I’m not sure why, but my first port of call was homeopathy. The lady I saw was very nice, and certainly spent far more time listening to my symptoms than my doctor. At the end of the consultation I was prescribed some little white pills, with some very specific instructions on how and when to take them.
Again I thought I felt some benefit and persevered for a while with a few different types of tablet, but I couldn’t shake the nagging doubt that basically I was paying quite a lot of money for sugar pills. With that level of nagging doubt, they weren’t even likely to work as a placebo, so I gave it up.
And so I find myself at the Acupuncturist’s door. As I said at the beginning, I wonder why it took so long. Unlike Homeopathy, invented in the eighteenth century, or Kinesiology, a product of the mid-twentieth century, traditional Chinese medicine has a long pedigree going back thousands of years. Modern medicine can’t explain how it works, but in the more enlightened corners they are starting to grudgingly admit that it looks like it does. This appeals to me on both mystical and scientific levels.
I made myself an appointment with Dr Lei at the Chinese Medical Centre in Westgate Street, Gloucester. I had kind of hoped that Dr Lei would be a wizened old Chinese man with a long wispy moustache, but in fact she was neither old nor had a moustache. She was, however, Chinese and had trained in Beijing. During the initial consultation she made notes fluidly in Chinese. Well, for all I know she could have been doodling, but it looked like authentic Chinese writing.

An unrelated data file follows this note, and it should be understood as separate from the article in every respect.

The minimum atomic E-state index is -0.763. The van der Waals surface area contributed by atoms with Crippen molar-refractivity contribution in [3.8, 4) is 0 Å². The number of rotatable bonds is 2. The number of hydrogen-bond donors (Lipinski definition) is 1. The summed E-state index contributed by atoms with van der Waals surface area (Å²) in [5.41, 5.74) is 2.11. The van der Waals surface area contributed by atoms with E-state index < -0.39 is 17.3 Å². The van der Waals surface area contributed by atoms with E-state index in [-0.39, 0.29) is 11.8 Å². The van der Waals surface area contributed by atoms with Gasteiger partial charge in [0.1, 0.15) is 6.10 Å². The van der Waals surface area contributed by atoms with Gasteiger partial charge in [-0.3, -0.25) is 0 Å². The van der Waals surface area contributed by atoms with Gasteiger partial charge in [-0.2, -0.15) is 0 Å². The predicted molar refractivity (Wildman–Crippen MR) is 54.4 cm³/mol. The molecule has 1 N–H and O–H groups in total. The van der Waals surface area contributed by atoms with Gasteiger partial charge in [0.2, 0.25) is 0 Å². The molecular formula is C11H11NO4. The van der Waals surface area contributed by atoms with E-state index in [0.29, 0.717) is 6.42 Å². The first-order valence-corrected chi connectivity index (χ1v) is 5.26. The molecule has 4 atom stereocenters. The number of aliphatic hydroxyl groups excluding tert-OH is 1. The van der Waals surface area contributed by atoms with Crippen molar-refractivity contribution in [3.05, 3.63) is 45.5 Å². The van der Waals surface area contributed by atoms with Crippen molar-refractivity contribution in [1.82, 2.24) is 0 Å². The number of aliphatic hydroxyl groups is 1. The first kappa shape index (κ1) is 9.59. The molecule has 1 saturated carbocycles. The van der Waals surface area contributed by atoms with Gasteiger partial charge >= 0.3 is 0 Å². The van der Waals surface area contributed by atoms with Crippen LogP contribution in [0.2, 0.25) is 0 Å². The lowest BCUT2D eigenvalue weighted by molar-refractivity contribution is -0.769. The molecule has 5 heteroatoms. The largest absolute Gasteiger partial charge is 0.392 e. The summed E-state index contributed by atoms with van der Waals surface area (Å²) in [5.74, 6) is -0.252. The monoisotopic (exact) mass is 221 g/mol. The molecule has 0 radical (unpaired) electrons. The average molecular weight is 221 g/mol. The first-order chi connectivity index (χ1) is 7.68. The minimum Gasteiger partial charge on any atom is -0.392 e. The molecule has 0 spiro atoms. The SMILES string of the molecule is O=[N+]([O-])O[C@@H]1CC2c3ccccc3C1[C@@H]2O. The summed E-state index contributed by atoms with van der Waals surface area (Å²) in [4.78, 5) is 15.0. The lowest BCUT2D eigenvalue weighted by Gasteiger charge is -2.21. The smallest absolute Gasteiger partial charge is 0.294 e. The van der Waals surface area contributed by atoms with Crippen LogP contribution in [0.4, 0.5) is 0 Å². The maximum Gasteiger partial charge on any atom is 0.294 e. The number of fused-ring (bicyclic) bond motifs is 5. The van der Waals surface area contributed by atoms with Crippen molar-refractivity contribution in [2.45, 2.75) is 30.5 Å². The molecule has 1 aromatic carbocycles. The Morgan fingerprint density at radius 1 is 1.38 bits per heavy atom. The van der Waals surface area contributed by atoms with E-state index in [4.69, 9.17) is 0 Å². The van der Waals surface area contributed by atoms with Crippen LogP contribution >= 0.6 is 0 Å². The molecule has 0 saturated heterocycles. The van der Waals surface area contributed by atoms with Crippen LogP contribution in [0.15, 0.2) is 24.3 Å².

The consultation room was reassuringly workman-like: the lighting was not subdued, there were no candles or burning incense and, thankfully, there was no annoying new age music plinking away in the background. Basically it was much like any doctors surgery.
The treatment was exceedingly pleasant. It started with a good massage (Tui Na Manipulation), which found all of the knots and tight spots, but was not overly vigorous or painful. Then came the Acupuncture. Many people are squeamish about the thought of the needles, but although there was sometimes a faint scratch or pin-prick as they were applied, on the whole the process was painless.
The session lasted more than an hour including the initial consultation and afterwards I felt very relaxed and a little light headed. The process effects different people in different ways, Dr Lei advised, but you may feel very tired after your first session.
And boy, did I feel tired. I was going out that evening (Limehouse Lizzy at the Guildhall – very good!) and felt the need for an hour’s sleep before I could manage it.
When I woke up I had the beginnings of cold symptoms, which over the next 24 hours or so blossomed into the worst cold I’ve had for some time.
I’m hoping that is just an unfortunate coincidence, and will be back for more Traditional Chinese Therapy soon.
I remain hopeful.